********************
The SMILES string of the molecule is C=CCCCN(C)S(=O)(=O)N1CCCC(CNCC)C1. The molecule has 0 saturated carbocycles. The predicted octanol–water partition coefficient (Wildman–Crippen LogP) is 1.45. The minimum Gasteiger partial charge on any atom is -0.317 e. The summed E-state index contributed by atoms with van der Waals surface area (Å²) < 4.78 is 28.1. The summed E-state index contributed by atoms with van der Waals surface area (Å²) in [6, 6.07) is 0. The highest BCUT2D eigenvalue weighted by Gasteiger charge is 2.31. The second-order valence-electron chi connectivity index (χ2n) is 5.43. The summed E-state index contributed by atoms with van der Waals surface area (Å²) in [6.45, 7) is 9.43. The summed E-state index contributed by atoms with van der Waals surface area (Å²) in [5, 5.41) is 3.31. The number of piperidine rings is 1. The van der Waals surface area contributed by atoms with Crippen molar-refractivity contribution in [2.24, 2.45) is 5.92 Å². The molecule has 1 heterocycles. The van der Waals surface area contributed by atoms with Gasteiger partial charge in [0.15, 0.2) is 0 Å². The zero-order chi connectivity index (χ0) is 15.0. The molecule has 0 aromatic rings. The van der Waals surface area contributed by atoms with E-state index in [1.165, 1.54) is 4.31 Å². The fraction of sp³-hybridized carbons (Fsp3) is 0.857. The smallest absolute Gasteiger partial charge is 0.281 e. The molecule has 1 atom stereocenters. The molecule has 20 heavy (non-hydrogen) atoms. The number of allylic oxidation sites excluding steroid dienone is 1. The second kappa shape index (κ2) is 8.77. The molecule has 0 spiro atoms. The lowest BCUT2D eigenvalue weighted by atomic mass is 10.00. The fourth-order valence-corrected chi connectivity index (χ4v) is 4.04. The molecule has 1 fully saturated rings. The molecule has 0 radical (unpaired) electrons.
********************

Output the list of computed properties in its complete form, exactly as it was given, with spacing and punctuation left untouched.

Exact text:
The SMILES string of the molecule is C=CCCCN(C)S(=O)(=O)N1CCCC(CNCC)C1. The molecule has 0 saturated carbocycles. The predicted octanol–water partition coefficient (Wildman–Crippen LogP) is 1.45. The minimum Gasteiger partial charge on any atom is -0.317 e. The summed E-state index contributed by atoms with van der Waals surface area (Å²) < 4.78 is 28.1. The summed E-state index contributed by atoms with van der Waals surface area (Å²) in [6, 6.07) is 0. The highest BCUT2D eigenvalue weighted by Gasteiger charge is 2.31. The second-order valence-electron chi connectivity index (χ2n) is 5.43. The summed E-state index contributed by atoms with van der Waals surface area (Å²) in [6.45, 7) is 9.43. The summed E-state index contributed by atoms with van der Waals surface area (Å²) in [5, 5.41) is 3.31. The number of piperidine rings is 1. The van der Waals surface area contributed by atoms with Crippen molar-refractivity contribution in [2.24, 2.45) is 5.92 Å². The molecule has 1 heterocycles. The van der Waals surface area contributed by atoms with Gasteiger partial charge in [0.15, 0.2) is 0 Å². The zero-order chi connectivity index (χ0) is 15.0. The molecule has 0 aromatic rings. The van der Waals surface area contributed by atoms with E-state index in [1.165, 1.54) is 4.31 Å². The fraction of sp³-hybridized carbons (Fsp3) is 0.857. The smallest absolute Gasteiger partial charge is 0.281 e. The molecule has 1 atom stereocenters. The molecule has 20 heavy (non-hydrogen) atoms. The number of allylic oxidation sites excluding steroid dienone is 1. The second kappa shape index (κ2) is 8.77. The molecule has 0 spiro atoms. The lowest BCUT2D eigenvalue weighted by atomic mass is 10.00. The fourth-order valence-corrected chi connectivity index (χ4v) is 4.04. The molecule has 1 fully saturated rings. The molecule has 0 radical (unpaired) electrons.